SAN DIEGO — Two starts in a row now, Joe Musgrove has walked off the Petco Park mound to a raucous ovation from his hometown.
This time, however, Musgrove was a bit irked. He had been dominant all night. Then came the seventh inning, and he began allowing some hard contact. His stuff wasn’t quite as crisp. Frustrated, Musgrove handed the ball to manager Bob Melvin and began his walk toward the dugout.
Then came the chorus of 31,313 on a Tuesday night at Petco Park. And Musgrove, serenaded by San Diego, was reminded of something.
“I never take that stuff for granted,” Musgrove said after the Padres’ 6-2 victory. “It always feels good to have the support of your hometown. The energy that those fans have been bringing every night has been a big driving force for us. It’s something that we don’t take for granted.”
Since his arrival prior to the 2021 season, Musgrove has been the Padres’ steadiest pitcher. He posted a 3.18 ERA last season and was named Padres pitcher of the year. In 2022, he has looked, more or less, like the same guy.
Better, perhaps. For the first time in his career, Musgrove has begun the season with three consecutive starts of at least six innings. (And he did so after a shortened Spring Training.) Through those three outings, Musgrove has a 1.89 ERA and a 0.74 WHIP.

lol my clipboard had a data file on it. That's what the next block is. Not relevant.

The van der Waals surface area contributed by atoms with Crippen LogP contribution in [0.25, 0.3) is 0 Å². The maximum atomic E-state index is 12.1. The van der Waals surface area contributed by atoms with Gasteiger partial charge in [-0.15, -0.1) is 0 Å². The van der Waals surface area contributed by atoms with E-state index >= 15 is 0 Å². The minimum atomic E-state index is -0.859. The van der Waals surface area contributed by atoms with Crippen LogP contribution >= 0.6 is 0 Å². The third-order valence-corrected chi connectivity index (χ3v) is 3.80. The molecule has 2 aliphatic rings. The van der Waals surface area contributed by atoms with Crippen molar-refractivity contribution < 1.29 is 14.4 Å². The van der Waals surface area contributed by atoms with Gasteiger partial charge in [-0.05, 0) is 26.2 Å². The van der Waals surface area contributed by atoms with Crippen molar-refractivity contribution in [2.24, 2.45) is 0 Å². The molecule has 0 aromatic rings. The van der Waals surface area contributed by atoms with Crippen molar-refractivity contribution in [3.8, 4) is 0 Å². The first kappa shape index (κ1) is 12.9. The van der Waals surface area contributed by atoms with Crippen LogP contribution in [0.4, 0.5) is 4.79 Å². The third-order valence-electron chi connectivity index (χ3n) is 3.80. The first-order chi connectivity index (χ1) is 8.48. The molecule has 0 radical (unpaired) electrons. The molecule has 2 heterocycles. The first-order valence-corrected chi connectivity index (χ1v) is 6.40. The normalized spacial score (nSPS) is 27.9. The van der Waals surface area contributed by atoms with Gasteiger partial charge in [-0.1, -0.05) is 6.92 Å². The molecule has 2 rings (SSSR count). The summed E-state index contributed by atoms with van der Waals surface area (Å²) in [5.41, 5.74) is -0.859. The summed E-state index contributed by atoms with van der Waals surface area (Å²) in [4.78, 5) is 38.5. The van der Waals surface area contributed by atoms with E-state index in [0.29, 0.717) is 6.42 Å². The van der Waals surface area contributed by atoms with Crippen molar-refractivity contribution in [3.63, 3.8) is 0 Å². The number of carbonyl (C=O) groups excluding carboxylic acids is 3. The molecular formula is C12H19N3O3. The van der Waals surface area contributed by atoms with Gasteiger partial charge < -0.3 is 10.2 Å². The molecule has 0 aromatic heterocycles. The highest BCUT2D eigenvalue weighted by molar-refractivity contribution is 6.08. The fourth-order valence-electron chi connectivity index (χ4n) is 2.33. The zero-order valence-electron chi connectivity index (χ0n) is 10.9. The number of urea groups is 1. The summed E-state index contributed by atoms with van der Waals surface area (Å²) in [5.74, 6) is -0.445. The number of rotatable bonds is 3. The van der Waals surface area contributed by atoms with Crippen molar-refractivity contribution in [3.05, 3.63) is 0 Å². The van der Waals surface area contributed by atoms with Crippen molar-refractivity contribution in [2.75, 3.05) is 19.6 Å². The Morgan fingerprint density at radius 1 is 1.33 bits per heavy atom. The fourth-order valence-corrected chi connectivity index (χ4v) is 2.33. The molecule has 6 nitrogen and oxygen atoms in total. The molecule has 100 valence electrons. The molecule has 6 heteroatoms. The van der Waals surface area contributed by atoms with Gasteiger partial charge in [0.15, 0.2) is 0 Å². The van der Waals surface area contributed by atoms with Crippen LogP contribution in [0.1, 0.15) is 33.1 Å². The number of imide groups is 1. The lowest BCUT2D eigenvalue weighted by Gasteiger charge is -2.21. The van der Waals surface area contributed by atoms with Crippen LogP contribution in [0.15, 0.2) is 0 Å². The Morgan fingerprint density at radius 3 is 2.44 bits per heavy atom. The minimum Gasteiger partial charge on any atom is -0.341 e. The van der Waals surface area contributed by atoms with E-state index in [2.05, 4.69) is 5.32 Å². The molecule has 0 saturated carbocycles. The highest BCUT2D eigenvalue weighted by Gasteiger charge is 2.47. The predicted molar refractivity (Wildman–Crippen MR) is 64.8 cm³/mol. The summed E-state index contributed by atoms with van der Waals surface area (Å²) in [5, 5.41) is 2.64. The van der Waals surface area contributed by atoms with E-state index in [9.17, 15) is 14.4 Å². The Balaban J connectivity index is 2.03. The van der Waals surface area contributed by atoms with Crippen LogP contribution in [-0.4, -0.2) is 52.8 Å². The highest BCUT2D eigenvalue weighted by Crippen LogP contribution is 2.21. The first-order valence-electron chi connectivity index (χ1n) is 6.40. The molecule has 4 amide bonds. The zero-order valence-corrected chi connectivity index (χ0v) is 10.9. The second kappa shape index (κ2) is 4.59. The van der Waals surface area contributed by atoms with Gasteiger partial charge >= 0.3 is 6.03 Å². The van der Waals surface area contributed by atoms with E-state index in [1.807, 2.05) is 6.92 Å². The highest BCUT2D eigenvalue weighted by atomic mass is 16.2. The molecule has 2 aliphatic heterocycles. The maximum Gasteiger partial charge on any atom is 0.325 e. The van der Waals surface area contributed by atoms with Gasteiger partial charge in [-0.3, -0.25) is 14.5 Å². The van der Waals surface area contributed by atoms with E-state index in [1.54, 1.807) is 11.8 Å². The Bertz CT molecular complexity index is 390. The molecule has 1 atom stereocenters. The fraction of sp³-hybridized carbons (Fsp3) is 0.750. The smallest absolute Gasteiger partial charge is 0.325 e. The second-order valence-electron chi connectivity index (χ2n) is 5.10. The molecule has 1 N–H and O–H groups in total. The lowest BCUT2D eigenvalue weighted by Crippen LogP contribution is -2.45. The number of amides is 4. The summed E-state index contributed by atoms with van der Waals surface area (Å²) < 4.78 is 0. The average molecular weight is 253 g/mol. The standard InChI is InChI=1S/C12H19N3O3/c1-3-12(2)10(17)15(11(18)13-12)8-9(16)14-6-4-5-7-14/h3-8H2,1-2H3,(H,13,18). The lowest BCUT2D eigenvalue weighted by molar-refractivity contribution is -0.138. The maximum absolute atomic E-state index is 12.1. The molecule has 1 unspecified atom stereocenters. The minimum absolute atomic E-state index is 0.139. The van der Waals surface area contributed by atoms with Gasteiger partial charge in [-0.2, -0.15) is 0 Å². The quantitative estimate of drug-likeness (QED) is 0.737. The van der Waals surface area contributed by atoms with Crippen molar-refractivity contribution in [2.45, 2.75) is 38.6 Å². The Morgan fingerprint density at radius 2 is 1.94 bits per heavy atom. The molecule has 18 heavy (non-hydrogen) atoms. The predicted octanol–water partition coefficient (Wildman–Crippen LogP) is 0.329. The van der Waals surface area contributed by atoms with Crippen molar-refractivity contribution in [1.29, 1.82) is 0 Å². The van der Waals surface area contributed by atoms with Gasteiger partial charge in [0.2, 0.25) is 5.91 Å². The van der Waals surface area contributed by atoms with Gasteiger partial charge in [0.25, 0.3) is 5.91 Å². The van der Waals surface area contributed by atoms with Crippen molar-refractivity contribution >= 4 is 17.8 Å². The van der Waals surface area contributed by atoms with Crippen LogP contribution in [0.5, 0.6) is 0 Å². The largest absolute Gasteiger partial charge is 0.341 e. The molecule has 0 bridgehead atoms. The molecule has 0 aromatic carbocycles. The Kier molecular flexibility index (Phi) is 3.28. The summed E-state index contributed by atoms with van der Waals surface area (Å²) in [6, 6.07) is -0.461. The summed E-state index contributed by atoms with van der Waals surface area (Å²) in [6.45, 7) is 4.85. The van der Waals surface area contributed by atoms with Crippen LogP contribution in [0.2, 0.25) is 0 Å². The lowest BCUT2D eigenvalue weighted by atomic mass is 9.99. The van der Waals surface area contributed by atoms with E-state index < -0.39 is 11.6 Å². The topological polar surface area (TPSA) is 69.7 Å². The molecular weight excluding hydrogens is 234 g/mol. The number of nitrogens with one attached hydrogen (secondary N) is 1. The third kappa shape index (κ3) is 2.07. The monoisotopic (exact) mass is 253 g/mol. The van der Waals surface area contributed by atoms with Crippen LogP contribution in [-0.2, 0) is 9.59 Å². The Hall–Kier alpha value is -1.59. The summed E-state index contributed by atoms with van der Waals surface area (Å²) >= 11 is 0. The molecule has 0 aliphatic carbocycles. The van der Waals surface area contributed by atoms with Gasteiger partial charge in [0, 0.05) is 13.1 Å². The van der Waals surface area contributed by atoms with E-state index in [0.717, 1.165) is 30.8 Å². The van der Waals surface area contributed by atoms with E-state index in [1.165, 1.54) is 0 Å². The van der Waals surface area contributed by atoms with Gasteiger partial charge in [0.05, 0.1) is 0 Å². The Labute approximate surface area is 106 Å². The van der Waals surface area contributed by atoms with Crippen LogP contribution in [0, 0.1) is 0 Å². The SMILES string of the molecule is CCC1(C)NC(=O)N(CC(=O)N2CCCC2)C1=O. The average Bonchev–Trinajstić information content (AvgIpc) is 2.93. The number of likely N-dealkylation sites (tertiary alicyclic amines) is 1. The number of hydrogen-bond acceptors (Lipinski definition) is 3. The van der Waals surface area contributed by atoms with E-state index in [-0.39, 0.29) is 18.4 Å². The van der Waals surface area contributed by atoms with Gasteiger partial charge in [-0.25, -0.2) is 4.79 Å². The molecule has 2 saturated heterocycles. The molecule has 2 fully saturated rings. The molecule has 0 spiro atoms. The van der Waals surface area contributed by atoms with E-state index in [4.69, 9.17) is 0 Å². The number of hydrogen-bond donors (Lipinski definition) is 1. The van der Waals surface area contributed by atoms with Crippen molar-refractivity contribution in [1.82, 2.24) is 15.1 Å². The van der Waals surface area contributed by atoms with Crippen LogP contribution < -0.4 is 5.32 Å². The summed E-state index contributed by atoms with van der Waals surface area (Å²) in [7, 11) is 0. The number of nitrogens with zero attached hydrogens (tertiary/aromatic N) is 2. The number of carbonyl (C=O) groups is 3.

“I’m just being aggressive,” Musgrove said. “When the offense puts up a couple runs early, it allows me to go out there and be aggressive without the worry. … Whenever I get a lead, I’m attacking the zone.”
Tuesday’s game, at least for the first few batters, looked an awful lot like the one that preceded it on Monday night. Former Padre Tommy Pham, greeted by a chorus of boos at Petco Park, opened the scoring with a booming home run off Musgrove in the top of the first inning (much like he’d done to Sean Manaea the night before).
But, as he did on Monday, Manny Machado answered with a two-run homer of his own, plating Austin Nola (who had led off with a single for the second night in a row) and putting the Padres on top for good.
“He’s just a big-time player,” Melvin said of Machado. “He knows the moment.”
Stephenson adjusted to catch the baseball over the plate, leaving Voit without much of a lane as he began his slide. Built like a linebacker at 6-foot-3, 255 pounds, Voit collided with Stephenson, who exited the game after the play and was placed in concussion protocol.
“It was going to be, obviously, a close play,” Voit said. “You obviously have no idea where the ball’s going to be. It just happens, man. You can’t really explain that situation. I try to avoid, try to be safe. That play ended up happening. I think it was just impressive he hung onto the ball, honestly.”
The Reds, however, did not see the slide quite so innocently. Pham called it “dirty.” Farmer called it “a wrestling move.” If there are any scores to be settled, the two teams will have a chance to do so in the series finale Wednesday at 1:10 p.m. PT.